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From Robert Johnson and Elmore James to Derek Trucks, Gary Clark Jr. and Auerbach, slide guitar has long been at the heart of blues. The simple electric slide lick shown in Ex. 15 will help you develop this tricky technique.

Place your slide on your 3rd or 4th finger and aim directly over the fret you’re playing (not behind it). Use your 1st finger to dampen the strings behind the slide and suppress unwanted string noise and overtones. Additionally, it helps to use your pick hand to mute the strings your not playing on at the moment.

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Contemporary bands’ minor pentatonic riffs owe as much to ’70s rock as they do to early blues. The pentatonic riff shown in Ex. 16 could easily be a Black Keys tune, a Led Zeppelin line, or you could slow it down and give it a traditional “Hoochie Coochie Man” treatment. It describes an E minor tonality, so the 6th string can be used as your tonal center to “bounce” the other notes off.

Dan Auerbach

Dan Auerbach (Image credit: C Flanigan/Getty Images)

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The advent of multi-track recording in the ’70s saw bands double-tracking guitar riffs. In recent years, duos like Royal Blood have used switching systems to recreate the effect in live performances. The layered riff in Ex. 17 is ideal for two guitars.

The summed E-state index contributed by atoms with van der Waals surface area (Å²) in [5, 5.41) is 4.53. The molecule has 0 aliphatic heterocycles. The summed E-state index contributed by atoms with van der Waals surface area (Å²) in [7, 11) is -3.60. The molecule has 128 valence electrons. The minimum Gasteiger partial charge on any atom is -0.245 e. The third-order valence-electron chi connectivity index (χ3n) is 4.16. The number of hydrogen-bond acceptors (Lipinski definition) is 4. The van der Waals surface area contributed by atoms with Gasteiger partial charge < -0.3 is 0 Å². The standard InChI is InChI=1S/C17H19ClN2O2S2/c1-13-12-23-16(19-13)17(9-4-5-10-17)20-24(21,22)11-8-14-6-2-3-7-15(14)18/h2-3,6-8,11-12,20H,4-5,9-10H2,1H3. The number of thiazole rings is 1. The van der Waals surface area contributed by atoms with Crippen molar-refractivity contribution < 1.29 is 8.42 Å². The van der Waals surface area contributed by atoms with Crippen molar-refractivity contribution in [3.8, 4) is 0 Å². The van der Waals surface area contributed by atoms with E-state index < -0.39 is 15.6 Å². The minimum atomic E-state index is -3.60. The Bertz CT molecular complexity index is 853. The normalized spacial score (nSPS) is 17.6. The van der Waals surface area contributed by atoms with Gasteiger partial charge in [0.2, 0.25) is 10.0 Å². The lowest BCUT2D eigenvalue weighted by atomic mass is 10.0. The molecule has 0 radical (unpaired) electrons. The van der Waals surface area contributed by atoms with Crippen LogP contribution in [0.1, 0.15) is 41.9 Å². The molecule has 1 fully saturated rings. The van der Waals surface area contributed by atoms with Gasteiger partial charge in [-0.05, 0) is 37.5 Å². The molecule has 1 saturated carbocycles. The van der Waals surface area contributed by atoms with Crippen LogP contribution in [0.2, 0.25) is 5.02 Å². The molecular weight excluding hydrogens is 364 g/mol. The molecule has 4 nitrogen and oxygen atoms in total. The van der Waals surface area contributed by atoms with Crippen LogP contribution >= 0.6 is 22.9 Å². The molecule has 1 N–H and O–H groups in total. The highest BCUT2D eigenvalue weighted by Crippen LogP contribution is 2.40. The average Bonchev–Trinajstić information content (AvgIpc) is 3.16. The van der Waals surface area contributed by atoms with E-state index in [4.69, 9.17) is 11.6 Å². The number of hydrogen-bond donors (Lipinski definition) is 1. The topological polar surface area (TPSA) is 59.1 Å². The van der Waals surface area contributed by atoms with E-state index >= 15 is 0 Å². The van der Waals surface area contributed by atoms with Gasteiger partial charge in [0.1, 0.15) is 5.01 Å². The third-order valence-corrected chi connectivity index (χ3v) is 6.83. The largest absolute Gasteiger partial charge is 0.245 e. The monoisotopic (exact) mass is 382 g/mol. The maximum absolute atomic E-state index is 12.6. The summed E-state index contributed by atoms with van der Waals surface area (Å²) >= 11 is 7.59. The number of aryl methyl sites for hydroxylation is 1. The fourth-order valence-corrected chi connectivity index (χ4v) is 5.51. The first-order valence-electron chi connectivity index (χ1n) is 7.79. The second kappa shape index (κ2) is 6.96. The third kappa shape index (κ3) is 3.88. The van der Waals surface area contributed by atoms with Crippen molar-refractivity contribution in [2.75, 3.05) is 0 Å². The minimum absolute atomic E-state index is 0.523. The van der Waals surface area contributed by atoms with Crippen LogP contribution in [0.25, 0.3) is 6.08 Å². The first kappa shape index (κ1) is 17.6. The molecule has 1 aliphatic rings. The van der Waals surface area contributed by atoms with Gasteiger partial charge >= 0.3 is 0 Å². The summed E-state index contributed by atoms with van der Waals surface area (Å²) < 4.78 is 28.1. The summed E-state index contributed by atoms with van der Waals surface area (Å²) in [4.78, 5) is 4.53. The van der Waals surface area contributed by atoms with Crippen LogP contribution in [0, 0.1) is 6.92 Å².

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We take this idea further in Ex. 18. Here, we’re playing a simple melodic line on top of our previous riff. To make sure it stays riffy, we’re following the same rhythm for both lines – no solo widdle here! It’s based on the E minor pentatonic scale (E, G, A, B, D) throughout.

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If you’re playing in a guitar-drums duo, White Stripes-style, you’ll need to fill out your sound. Ex. 19 covers plenty of notes to provide a full backing sound, then punctuating them with some fat-sounding power chords. For more weight, think about using an octaver effect as Jack White and Auerbach and Royal Blood’s Mike Kerr might do.

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Even simple minor pentatonic licks can kick a song’s proverbial rear end. Ex. 20 demonstrates this with a lick inspired by Auerbach’s fretwork on the Black Keys song “Eagle Birds.”